Poll finds 90% of Canadians are patriotic; more women than men are proud of Canada.  I bet these aren't all conservatives, btw.

They answer the way they believe they're supposed to answer. But when you ask them why, the best they can come up with is universal health care.

And the issue is how much group loyalty, how much of a sense of brotherhood people share, how strongly supportive they are of asserting Canada's place in the world, of feeling a sense of belonging with others who are Canadians and for some sort of central theme of what Canada means. And given we're not teaching anything good about our past, only bad, there's increasingly going to be very little in the way of common touchstones for Canadians to believe in.

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1 hour ago, dialamah said:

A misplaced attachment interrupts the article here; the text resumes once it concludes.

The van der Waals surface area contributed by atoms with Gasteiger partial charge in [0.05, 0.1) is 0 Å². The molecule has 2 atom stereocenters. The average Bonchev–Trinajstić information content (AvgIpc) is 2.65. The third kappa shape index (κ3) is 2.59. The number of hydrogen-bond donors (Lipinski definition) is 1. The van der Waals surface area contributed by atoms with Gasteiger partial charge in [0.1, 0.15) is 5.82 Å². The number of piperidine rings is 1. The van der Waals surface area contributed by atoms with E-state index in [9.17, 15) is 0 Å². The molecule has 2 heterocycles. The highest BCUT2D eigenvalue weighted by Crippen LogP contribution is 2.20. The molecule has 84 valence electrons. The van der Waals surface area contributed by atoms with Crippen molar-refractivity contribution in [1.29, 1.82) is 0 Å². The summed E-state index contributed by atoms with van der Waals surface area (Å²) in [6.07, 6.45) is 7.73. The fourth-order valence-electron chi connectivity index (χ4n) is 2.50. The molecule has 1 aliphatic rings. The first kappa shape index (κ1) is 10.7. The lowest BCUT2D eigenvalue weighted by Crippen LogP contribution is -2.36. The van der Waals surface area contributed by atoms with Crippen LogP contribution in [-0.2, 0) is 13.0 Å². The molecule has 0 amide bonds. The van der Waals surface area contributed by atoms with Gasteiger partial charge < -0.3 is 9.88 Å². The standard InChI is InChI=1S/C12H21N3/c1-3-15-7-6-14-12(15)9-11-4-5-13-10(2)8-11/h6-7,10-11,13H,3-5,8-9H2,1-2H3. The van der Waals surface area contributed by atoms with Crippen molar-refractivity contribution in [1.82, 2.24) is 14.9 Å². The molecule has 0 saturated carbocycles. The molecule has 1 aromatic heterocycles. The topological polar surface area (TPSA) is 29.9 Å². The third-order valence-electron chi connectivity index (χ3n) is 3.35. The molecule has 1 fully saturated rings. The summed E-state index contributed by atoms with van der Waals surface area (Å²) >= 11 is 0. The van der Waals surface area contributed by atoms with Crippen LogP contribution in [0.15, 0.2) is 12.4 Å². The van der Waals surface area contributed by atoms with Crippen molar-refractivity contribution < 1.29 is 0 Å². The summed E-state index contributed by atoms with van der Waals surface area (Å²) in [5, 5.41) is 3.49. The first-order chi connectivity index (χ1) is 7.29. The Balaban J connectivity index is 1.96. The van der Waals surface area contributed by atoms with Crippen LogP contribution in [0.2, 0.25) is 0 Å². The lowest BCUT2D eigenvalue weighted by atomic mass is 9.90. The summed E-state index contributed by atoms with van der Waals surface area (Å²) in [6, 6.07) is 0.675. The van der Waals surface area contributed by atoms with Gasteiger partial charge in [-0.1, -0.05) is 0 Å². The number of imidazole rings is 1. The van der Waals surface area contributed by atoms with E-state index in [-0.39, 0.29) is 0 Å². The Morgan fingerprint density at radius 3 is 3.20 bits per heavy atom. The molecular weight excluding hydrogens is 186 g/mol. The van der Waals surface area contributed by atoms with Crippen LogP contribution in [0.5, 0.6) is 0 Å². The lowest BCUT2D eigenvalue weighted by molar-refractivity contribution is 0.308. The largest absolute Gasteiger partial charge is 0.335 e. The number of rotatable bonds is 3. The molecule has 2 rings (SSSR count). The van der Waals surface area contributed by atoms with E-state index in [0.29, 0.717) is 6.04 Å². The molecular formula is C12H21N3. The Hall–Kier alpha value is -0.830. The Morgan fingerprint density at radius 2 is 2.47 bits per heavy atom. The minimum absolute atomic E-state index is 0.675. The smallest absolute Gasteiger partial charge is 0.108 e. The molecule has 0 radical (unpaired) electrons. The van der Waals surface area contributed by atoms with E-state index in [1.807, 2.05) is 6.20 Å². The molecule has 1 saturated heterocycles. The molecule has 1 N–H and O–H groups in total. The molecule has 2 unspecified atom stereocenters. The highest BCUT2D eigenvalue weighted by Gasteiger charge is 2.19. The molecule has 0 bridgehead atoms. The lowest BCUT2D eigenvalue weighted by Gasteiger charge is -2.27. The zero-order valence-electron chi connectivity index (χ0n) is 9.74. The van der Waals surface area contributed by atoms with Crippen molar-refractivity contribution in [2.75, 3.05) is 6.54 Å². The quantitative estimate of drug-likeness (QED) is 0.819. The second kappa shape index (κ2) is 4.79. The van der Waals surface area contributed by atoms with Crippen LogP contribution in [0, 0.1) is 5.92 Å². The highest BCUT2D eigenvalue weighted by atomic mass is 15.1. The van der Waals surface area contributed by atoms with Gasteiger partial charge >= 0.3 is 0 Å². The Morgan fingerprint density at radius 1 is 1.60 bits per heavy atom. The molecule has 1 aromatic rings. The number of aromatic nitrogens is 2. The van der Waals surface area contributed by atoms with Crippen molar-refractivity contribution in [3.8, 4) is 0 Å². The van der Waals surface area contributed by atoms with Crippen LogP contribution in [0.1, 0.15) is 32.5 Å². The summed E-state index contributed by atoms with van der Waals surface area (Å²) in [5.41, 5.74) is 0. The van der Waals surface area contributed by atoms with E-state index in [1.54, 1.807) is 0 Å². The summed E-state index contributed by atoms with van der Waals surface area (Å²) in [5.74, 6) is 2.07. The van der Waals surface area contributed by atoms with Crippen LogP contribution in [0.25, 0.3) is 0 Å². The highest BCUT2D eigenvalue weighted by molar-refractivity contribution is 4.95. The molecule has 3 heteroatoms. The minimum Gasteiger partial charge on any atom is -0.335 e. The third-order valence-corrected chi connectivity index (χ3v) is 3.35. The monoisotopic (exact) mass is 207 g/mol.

Pew Research finds that 98% of Canadians support gender equality - a social justice issue.  Again, this includes conservatives; it's not just a 'lefty' thing.

Again, it's how you define it. I define it as equality of opportunity. The Left wants equality of results, regardless of merit.

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There's a lot of support among Canadians for improving "social justice" in our society.  This includes moderate conservatives as well as lefties.  Moderates of both the left and the right are the majority in this country, and our goals are more closely aligned than posts such as your opening post would have us belief.

It's all how you define 'social justice'. Not a lot of Canadians define it the way the political Left does.

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22 minutes ago, Argus said:

But I was describing how we are being divided into tribes

When I think that the majority of Canadians, left or right, hold similar views in regards to social issues, I think that brings cohesiveness to our society.  When I see moderates post here, I feel kinship with them.